Publishers Finally Acknowledge the Nine Gazillion Pound Gorilla in the Room

At Book Expo America, the publishing industry’s annual trade fair and self-celebration, attention focused on the fact that one of the few areas that is growing at a double digit — indeed, at an exponential — rate is e-book sales on the Kindle. And, according to the New York Times, the publishers are genuinely nervous. The Times pointed out that “…excitement about the Kindle, which was introduced in November, also worries some publishing executives, who fear Amazon’s still-growing power as a bookseller.”
Worried they should be. Surprised they should not. They have had ten years to ponder the meaning of the soaring growth of e-book sales and spent half of that decade deriding the trend as a flash in the pan. Now they’re rushing to put their backlists into e-book format even as they are haunted by the prospect that e-book sales undercut the profits they make from sales of traditional printed books. Publishing executives, the Times reports, “anticipate that it will not be long before Amazon begins using the Kindle’s popularity as a lever to demand that publishers cut prices.”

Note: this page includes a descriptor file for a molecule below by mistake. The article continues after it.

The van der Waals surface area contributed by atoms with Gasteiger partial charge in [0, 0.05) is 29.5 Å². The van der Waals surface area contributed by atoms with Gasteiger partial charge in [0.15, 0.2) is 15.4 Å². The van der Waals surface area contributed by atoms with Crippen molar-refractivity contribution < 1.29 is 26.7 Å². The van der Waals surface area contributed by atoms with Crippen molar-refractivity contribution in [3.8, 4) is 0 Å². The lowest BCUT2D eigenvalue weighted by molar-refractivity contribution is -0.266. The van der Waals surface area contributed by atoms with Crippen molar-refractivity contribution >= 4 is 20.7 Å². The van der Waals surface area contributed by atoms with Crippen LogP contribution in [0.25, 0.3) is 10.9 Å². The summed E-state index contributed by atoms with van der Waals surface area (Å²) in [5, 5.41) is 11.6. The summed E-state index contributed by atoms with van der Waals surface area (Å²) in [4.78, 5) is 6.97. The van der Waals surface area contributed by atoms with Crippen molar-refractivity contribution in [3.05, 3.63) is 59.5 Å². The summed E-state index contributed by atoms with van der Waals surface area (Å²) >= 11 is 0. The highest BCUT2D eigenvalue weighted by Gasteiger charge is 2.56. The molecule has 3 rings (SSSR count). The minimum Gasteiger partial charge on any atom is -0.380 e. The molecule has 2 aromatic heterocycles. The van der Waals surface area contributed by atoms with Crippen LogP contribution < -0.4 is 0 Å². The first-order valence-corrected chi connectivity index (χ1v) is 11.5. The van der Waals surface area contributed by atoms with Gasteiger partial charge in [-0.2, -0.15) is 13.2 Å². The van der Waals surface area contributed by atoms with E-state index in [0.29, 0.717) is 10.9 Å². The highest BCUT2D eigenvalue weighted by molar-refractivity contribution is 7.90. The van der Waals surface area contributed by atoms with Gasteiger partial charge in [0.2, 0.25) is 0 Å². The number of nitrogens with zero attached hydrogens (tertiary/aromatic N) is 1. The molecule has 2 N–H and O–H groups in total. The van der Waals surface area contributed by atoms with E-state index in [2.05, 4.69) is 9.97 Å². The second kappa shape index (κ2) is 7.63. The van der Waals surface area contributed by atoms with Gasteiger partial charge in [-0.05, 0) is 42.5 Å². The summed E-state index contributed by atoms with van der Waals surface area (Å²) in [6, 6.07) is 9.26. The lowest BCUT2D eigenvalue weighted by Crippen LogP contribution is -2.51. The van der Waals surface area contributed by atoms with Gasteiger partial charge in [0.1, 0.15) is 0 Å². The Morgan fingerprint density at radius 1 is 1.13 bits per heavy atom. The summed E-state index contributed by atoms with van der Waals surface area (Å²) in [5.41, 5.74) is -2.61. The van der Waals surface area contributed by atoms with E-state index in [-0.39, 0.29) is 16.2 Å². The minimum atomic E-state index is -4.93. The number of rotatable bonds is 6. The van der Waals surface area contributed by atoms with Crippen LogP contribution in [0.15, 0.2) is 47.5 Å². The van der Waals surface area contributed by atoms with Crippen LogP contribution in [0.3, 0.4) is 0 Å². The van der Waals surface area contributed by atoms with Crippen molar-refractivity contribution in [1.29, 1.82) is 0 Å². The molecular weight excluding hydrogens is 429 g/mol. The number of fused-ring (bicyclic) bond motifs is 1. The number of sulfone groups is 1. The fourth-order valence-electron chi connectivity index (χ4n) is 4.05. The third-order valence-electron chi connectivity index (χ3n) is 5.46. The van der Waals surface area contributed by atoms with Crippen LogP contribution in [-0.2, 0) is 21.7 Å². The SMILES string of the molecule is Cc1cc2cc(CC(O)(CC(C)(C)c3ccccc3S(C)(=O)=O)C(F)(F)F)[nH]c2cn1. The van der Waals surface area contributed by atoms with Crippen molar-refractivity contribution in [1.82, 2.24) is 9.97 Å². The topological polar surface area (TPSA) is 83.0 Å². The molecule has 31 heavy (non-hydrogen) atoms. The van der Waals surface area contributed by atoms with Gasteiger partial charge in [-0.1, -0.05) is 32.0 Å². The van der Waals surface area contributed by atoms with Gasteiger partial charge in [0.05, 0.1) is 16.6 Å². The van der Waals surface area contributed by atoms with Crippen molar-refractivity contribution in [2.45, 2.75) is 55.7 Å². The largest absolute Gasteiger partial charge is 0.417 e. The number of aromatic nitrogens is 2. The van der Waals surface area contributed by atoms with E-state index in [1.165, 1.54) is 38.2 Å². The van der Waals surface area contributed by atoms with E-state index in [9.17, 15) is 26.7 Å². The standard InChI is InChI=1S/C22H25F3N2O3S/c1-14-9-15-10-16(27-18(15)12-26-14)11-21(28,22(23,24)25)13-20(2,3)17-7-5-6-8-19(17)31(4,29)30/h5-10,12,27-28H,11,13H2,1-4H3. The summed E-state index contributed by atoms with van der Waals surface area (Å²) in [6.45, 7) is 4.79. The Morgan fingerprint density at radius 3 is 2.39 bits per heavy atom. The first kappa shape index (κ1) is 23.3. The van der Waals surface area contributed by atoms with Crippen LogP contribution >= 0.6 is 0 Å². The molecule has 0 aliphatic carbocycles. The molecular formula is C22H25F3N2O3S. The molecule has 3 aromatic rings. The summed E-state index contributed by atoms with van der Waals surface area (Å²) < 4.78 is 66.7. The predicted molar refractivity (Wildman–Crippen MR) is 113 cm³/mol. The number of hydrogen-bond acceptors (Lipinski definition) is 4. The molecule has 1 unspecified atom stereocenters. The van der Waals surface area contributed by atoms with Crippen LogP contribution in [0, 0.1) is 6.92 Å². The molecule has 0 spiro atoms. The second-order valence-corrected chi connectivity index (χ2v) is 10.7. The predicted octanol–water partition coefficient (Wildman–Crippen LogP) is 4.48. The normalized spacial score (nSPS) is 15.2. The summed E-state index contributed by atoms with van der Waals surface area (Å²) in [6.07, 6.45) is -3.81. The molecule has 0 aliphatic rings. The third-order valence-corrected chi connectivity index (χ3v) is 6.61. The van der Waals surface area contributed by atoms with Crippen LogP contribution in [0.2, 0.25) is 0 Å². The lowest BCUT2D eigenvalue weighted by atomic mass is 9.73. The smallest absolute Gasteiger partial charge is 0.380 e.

But publishers are still missing the point, which is that profits from printed books are hamstrung by a wasteful retail system that takes back one copy for every two distributed. The beauty of e-books is minimal distribution costs and zero returns. Barnes & Noble CEO Stephen Riggio finally acknowledged the insanity of the system, but, as we pointed out here, it’s just too late.

– Richard Curtis

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